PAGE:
Certainly among the cartridges most deserving of being the subject of “Justification for Existence,” the .280 Rem., I mean 7 mm Rem. Express, never mind, the .280 Rem. could, uniquely, be considered a “niche” and an “all-around” cartridge-all at the same time. For many riflemen, the .280 Rem. offers minimal (if any) appreciable increase in performance over the field-proven .270 Win. and .30-’06 Sprg. chamberings. Furthermore, ammunition in the latter chamberings is universally available and, generally, less costly, too. It’s also worthy of note that newly designed bullets and loads are first offered in .270 Win. and .30-’06 Sprg. and then, sometimes, the technology trickles down to the .280 Rem. That being said, there’s a dedicated following that extols the virtues of the .280 Rem. and places it among the cartridge greats. The cartridge’s proponents generally attribute its greatness to a large selection of 0.284”-diameter bullets-from 110 grs. to 180 grs.-with remarkably high ballistic coefficients, which it propels to respectable velocities. To them, this gives the .280 Rem. an edge over the elder cartridges. So, what’s your take on the .280 Rem.?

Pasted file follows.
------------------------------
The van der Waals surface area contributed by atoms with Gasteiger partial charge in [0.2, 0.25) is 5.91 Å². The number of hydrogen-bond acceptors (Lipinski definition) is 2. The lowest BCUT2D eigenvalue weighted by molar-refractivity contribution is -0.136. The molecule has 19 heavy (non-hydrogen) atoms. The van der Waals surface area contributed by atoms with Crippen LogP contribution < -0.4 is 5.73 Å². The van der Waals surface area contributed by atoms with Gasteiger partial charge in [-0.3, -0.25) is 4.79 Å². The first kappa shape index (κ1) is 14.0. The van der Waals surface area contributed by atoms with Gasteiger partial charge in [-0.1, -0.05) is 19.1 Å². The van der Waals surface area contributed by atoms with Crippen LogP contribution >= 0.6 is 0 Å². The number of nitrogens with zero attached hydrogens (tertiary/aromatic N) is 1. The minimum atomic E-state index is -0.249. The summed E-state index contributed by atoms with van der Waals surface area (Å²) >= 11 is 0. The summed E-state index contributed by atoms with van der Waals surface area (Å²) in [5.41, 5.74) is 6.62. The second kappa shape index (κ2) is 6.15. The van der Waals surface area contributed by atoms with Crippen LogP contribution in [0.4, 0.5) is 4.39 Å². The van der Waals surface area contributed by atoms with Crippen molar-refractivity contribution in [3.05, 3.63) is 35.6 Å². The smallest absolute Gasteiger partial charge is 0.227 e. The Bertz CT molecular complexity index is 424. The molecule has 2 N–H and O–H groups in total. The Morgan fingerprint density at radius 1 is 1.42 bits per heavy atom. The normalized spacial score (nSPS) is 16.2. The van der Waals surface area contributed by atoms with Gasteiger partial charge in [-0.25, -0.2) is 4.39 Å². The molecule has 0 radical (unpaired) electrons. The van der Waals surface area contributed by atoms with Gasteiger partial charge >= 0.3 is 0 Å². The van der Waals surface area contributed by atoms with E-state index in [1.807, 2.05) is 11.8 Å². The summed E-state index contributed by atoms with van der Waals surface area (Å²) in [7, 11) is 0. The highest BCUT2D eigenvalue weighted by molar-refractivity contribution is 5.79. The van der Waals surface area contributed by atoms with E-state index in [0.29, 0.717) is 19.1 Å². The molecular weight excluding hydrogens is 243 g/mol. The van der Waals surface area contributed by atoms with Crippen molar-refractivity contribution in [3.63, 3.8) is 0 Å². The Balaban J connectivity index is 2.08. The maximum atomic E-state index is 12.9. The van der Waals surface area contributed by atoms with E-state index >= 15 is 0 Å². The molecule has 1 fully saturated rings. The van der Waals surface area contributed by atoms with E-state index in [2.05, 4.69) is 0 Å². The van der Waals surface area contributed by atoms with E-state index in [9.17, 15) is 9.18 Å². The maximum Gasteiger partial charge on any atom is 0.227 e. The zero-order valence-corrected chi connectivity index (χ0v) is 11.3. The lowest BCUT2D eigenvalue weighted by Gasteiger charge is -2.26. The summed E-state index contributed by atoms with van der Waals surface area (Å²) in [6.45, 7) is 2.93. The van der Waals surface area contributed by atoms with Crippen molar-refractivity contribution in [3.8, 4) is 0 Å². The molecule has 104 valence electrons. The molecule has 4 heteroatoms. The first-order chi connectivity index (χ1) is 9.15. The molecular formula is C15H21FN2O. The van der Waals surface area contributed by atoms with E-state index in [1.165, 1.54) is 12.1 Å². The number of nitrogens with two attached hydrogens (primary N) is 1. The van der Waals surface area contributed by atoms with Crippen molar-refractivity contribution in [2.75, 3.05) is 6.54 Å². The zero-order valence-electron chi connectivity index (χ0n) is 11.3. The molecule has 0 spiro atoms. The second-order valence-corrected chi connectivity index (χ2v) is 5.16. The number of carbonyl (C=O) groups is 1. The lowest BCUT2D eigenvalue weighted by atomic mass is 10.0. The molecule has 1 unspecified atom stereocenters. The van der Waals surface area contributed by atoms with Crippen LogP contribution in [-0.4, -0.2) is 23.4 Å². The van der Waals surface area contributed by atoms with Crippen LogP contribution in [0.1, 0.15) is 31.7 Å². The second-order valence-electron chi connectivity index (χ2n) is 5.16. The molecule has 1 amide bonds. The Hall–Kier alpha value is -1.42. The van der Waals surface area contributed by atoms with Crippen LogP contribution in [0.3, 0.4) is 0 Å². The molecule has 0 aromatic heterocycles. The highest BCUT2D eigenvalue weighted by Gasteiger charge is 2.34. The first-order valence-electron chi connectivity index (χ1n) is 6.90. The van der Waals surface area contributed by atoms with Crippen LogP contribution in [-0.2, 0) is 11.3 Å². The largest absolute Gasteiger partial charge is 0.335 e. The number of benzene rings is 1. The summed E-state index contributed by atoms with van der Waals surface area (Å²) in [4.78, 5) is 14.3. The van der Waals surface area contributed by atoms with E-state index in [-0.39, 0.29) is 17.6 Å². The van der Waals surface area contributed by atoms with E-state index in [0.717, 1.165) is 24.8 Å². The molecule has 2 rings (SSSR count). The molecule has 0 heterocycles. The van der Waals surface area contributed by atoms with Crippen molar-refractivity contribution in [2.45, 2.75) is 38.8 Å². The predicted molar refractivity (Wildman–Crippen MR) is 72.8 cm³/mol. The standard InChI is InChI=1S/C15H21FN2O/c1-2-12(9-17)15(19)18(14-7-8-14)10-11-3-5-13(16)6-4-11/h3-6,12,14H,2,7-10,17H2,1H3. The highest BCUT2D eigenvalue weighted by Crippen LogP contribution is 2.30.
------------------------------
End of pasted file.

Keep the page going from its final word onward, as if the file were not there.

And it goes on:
Justification for Existence: .280 Rem.
Leupold’s DeltaPoint Micro doesn’t look like any other slide-mounted optic. Rather than using a flat-bottomed design, the DP Micro features an L-shaped mounting surface that covers the top-rear portion of its host’s slide, with a small 9 mm lens sitting atop the gun and the battery compartment overhanging the aft of the slide.
For the past 13 years, Streamlight has donated proceeds from sales of the pink lights to support the Breast Cancer Research Foundation.
This week on American Rifleman Television, we go behind-the-scenes to see how Colt makes its revolvers, test the Kel-Tec P17 pistol and examine the history of the German Gewehr 33/40 rifle.